To say Oracle Corporation (NYSE:ORCL) was a bit slow getting started with the transition to cloud computing offerings would be a considerable understatement. The database company missed the boat — the first one — altogether, and owners of Oracle stock have paid the price. ORCL shares have been hot and cold (less hot, and more cold) since 2014 on the heels of mostly stagnant revenue and earnings.
Over the course of 2016, however, CEO Larry Ellison seems to have seen the light, getting more serious about the cloud, and getting more serious about being competitive in it.
The only question Oracle shareholders have is, is it too late?
ORCL: Finally Making Rain With the Cloud
Although Oracle stock has generated some cloud revenue for a while now, it didn’t get serious about cloud services until three quarters ago. That’s when its information-as-a-service and platform-as-a-service revenue went from first gear to second gear … and never looked back.
It still has work to do in this space. As of the previously reported quarter ending in August, ORCL only generated $969 million worth of cloud-based revenue. That was a 58% year-over-year improvement for the division, but still only represented 11% of the company’s total revenue. The rest consisted of its traditional, on-site software licensing and hardware. It’s a start though.
Still, its cloud revenue was the only reason the company’s revenue grew during that first fiscal quarter of the year.
Part of that outperformance is by design. Ellison knows the cloud is the future, and he’s focusing on building that business and phasing out the rest.
However, part of that outperformance is a reflection of the changing market, and perhaps the core of the reason Oracle has made not one but two major acquisitions that may well let it play some much needed “catch up” in the space ORCL stock owners have been clamoring for.
The first of those deals is the purchase of internet performance and DNS solution provider Dyn. Details of the purchase of the privately held Dyb weren’t disclosed, but the benefit Dyn brings to Oracle’s table is clear. The target company is essentially a traffic helicopter, spotting bottlenecks on the internet and rerouting traffic as needed. It fits well with Oracle stock’s current offerings, since that in itself is a marketable service to companies that manage large, global networks.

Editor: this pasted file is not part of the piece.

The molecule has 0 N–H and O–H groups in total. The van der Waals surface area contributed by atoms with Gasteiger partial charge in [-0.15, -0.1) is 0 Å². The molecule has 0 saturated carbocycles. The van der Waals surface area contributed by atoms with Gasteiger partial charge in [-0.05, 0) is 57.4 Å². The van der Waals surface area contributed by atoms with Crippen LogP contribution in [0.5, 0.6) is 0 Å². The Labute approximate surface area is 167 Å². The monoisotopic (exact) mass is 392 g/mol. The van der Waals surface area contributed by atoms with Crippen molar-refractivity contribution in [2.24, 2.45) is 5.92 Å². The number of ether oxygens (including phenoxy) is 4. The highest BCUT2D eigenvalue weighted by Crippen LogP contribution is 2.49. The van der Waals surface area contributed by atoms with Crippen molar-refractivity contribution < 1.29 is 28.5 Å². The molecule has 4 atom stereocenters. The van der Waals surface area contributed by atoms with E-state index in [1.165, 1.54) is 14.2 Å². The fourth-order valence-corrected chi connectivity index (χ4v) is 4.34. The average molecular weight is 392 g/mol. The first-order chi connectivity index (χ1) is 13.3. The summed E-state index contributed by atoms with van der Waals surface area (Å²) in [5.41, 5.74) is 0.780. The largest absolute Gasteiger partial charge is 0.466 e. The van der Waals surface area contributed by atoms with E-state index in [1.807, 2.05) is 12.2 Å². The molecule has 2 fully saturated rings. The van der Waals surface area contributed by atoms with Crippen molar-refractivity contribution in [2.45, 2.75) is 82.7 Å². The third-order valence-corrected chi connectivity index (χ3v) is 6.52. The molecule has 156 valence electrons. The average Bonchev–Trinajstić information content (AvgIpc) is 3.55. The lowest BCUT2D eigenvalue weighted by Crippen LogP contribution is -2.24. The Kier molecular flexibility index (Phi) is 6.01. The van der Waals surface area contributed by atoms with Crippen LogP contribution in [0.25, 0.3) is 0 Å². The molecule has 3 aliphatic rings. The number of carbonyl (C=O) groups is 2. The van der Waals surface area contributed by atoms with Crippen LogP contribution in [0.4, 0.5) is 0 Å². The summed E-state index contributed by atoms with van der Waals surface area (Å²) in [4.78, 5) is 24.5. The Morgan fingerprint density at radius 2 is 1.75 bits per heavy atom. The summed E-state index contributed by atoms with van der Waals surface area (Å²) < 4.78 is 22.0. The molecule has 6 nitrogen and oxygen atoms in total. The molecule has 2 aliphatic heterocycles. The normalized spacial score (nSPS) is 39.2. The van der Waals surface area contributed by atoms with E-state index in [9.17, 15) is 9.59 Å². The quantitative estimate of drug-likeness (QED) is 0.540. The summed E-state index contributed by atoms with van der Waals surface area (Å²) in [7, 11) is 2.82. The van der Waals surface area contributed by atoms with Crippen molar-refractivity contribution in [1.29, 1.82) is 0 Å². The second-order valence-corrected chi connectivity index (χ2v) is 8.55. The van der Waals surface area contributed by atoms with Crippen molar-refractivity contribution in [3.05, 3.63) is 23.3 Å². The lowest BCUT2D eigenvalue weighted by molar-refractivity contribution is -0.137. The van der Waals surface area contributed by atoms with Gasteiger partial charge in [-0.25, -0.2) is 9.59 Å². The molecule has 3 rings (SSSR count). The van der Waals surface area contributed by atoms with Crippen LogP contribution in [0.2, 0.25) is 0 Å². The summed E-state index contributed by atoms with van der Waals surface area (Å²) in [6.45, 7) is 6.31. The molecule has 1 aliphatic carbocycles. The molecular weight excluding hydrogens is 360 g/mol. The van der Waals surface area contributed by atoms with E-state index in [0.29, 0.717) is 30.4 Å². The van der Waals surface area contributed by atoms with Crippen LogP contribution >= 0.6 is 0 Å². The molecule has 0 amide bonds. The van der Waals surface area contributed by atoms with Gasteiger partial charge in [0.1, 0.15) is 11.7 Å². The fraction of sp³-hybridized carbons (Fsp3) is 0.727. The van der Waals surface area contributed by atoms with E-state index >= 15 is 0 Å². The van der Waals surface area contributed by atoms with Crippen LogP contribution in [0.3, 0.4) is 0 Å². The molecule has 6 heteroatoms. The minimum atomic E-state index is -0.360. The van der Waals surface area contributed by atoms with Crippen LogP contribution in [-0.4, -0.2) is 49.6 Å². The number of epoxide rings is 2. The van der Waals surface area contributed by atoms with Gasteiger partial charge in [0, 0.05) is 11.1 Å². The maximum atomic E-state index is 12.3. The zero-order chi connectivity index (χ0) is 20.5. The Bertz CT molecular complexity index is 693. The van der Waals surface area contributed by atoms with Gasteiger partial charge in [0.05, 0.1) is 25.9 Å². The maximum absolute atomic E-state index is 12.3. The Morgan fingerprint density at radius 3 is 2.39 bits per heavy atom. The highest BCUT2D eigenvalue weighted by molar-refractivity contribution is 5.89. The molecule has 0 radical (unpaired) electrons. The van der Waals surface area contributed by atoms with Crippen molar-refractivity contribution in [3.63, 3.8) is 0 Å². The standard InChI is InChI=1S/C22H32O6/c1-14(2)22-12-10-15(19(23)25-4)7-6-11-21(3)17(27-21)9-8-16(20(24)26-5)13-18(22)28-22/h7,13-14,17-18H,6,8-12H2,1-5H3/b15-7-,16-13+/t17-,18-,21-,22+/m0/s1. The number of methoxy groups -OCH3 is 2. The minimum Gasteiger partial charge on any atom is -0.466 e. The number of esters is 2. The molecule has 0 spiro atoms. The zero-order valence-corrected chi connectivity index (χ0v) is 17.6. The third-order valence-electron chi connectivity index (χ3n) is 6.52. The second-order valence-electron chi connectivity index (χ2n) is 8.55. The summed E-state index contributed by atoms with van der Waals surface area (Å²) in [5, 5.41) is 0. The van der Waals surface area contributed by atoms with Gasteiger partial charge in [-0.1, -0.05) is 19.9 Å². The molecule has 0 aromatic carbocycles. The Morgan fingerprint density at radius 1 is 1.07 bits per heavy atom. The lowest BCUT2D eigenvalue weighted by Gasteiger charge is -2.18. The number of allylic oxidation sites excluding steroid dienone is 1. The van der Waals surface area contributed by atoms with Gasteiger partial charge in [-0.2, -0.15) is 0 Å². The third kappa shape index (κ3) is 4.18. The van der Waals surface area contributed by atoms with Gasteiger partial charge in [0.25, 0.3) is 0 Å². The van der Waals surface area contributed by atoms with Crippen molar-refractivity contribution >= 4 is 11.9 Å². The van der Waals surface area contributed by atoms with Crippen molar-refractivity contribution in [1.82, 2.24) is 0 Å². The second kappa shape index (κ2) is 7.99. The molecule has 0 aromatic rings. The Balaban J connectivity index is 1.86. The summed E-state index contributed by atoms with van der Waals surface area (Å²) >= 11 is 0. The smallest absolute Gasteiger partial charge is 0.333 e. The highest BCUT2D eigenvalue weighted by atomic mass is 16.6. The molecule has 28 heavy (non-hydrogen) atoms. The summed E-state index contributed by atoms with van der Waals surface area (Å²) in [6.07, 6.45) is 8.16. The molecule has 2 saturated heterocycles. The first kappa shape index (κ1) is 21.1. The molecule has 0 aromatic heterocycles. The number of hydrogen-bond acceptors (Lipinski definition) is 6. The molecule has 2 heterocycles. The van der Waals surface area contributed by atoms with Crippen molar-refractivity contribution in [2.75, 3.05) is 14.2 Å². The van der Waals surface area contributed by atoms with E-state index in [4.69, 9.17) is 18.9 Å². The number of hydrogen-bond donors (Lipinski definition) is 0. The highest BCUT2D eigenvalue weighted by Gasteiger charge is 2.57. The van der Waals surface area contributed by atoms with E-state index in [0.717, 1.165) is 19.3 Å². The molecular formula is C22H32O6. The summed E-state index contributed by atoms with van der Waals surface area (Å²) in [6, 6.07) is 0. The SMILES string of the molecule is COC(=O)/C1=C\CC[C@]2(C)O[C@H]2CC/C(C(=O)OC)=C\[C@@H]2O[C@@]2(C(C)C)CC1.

The other game-changing acquisition ORCL stock holders have good reason to be excited about is the purchase of NetSuite — a $9.3 billion deal that closed in early November.
NetSuite — another cloud-based service like Dyn — gives enterprise clients tools like enterprise resources planning, customer relationship management and more. The addition of NetSuite to the Oracle family will give it something new to sell all over the world. Although it was and still is a popular service, its market was largely limited to English-speaking customers, and for some reason, Japan. ORCL already has a strong global presence, but doesn’t have anything quite like NetSuite in its armory right now.
At the same, the pairing gives NetSuite access to a deeper R&D bench.
Looking Ahead for Oracle Stock
It’s admittedly a less-than-ideal scenario for ORCL stock. Given the choice, Oracle stock holders would rather see the company develop its own cloud offerings from the ground up. Not only is that cheaper than acquiring new products and services, those new tools integrate seamlessly with existing platforms.
ORCL wasn’t given a choice, however. If it didn’t move big and move fast and instead opted to come up with home-grown solutions, it may end up losing more ground to competitors like Microsoft Corporation (NASDAQ:MSFT) and Amazon.com, Inc. (NASDAQ:AMZN).
Still, the question remains — can Oracle grow its cloud business organically?
Thursday’s fiscal Q2 earnings report will offer a glimpse of an answer to that question, but only a glimpse.
As of the latest look, analysts expect the company to report a profit of 60 cents per share of ORCL stock on $9.12 billion worth of revenue. That bottom line would be a tad less than the year-ago profit of 63 cents per share, when the company drove $9 billion in sales.
A small part of those numbers will add the benefit of the addition of Dyn and NetSuite to the mix; each deal closed in the middle of November and the quarter in question didn’t come to a close until the end of last month.
In that light, the expected numbers are a bit disappointing.
Still, some observers think Oracle is accelerating its cloud business faster than most others realize. Jefferies analyst John DiFucci noted his channel checks were encouraging, with several deals that were pending as of the first quarter coming through in the second quarter. DiFucci is expecting Oracle to top its current estimates.
Whatever happens on Thursday, while current and would-be ORCL stock owners can look to the numbers for a hint of what’s to come cloud-wise, they should also know the transition is only in the fifth inning of a nine-inning game.
As of this writing, James Brumley did not hold a position in any of the aforementioned securities.